Archive for January 17, 2022

Microsoft Discovers Destructive Malware Targeting Ukraine

Posted in Commentary with tags , on January 17, 2022 by itnerd

In a blog published Saturday, Microsoft says it has discovered  a destructive malware being used to corrupt systems of multiple organizations in Ukraine. Microsoft Threat Intelligence Center (MSTIC) first discovered the ransomware-like malware on January 13:

While our investigation is continuing, MSTIC has not found any notable associations between this observed activity, tracked as DEV-0586, and other known activity groups. MSTIC assesses that the malware, which is designed to look like ransomware but lacking a ransom recovery mechanism, is intended to be destructive and designed to render targeted devices inoperable rather than to obtain a ransom.

At present and based on Microsoft visibility, our investigation teams have identified the malware on dozens of impacted systems and that number could grow as our investigation continues. These systems span multiple government, non-profit, and information technology organizations, all based in Ukraine. We do not know the current stage of this attacker’s operational cycle or how many other victim organizations may exist in Ukraine or other geographic locations. However, it is unlikely these impacted systems represent the full scope of impact as other organizations are reporting.

Given the scale of the observed intrusions, MSTIC is not able to assess intent of the identified destructive actions but does believe these actions represent an elevated risk to any government agency, non-profit or enterprise located or with systems in Ukraine. We strongly encourage all organizations to immediately conduct a thorough investigation and to implement defenses using the information provided in this post. MSTIC will update this blog as we have additional information to share.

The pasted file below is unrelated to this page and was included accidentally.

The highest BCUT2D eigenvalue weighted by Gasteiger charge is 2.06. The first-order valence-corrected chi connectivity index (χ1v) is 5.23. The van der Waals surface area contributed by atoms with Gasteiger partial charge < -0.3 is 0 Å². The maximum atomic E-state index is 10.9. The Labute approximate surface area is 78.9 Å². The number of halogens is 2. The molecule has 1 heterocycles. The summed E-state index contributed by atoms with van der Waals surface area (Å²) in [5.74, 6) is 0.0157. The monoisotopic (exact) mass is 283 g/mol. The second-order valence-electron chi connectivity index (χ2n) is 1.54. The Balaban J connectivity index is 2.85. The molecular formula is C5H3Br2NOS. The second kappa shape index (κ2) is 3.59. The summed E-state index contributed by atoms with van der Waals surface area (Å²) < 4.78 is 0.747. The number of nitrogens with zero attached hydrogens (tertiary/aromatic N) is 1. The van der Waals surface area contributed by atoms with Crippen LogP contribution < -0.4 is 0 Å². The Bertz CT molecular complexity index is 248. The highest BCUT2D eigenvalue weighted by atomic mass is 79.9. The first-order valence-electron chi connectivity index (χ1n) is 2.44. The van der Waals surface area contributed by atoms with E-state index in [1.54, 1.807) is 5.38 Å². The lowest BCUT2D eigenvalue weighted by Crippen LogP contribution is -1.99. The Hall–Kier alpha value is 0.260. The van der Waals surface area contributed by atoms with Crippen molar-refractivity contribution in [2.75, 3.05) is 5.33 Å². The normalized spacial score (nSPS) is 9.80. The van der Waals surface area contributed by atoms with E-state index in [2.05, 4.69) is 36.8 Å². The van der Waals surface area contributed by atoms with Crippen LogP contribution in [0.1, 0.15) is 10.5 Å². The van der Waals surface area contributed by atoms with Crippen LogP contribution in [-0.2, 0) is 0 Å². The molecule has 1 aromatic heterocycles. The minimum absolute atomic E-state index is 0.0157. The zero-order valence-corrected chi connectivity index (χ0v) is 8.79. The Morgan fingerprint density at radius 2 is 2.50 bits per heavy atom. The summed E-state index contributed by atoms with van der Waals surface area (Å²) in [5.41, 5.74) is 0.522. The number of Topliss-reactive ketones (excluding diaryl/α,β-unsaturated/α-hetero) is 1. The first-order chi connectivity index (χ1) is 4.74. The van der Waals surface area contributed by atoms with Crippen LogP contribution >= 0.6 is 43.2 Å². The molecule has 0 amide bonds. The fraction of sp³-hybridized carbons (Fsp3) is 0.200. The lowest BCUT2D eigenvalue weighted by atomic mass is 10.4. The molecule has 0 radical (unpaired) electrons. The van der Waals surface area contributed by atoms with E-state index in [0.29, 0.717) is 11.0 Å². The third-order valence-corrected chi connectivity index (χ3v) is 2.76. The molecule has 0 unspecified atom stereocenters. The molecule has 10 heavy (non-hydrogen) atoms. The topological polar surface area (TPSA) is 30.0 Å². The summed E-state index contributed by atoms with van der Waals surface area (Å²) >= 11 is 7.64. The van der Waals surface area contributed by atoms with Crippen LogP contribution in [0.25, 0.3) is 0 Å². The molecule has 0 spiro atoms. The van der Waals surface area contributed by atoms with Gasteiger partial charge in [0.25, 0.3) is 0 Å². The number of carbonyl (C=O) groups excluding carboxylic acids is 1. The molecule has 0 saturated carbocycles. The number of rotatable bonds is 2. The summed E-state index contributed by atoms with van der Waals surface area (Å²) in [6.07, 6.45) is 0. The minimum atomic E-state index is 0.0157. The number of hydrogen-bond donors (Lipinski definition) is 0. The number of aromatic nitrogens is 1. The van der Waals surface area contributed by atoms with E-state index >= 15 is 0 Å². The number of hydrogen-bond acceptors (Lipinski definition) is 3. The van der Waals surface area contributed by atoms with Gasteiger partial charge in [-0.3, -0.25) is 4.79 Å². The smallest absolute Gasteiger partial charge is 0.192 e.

Given the current tensions between Russia, Ukraine, and NATO countries, it wouldn’t be too far of a stretch to say that the Russians are behind this.

Saryu Nayyar, CEO and Founder, Gurucul had this comment:

“As noted, this is not atypical ransomware as it overwrites the master boot record. Nation state threat actors usually have three objectives, spying for intelligence, intellectual property theft, and disruption/destruction. Clearly this is the latter as these threat actor groups aren’t interested in simple financial gain. What is of note is the malware propagates through publicly available code used for lateral movement and execution. Part of that execution is downloading of file corruption software from a Discord channel. This is where it is critical to employ adaptive machine learning and behavioral detection found in true next generation SIEMs identifying the lateral movement and connection attempts to Discord. In addition, identity and access analytics are extremely useful here to determine unusual or unauthorized remote access. The combination of the two goes beyond sifting through traditional IoCs that can easily be missed or escalated by traditional SIEMs or XDR tools.”

It also wouldn’t be too much of a stretch to suggest that we can expect to see more use of this type of malware as this political crisis continues.

UPDATE: Saumitra Das, CTO and Cofounder of Blue Hexagon had this comment:

“The tactics used in this attack seem to focus on disruption rather than moneymaking. Wiping the MBR causing systems to go down is not beneficial to criminal gangs out to make a quick buck but very effective for nation states as a provocation or tool used for larger aims. Usually, malware that extorts based on disruption does not usually make the system inoperable but merely throttles it.”

Guest Post: Almost 6 billion accounts affected in data breaches in 2021 Says Atlas VPN

Posted in Commentary with tags on January 17, 2022 by itnerd

The year 2021 was record-breaking in terms of the sheer size of data breaches. According to the data collected and analyzed by the Atlas VPN team, 5.9 billion accounts were affected by data breaches throughout 2021.

Atlas VPN has retrieved and calculated the numbers of breached accounts based on multiple publicly available sources. The total count includes worldwide data breaches that took place from January 1st, 2021, to December 31st, 2021.

February saw the biggest data breach of all-time  COMB, or in other words, the Compilation of Many Breaches, which is responsible for the leak of a whopping 3.2 billion unique cleartext email and password combinations.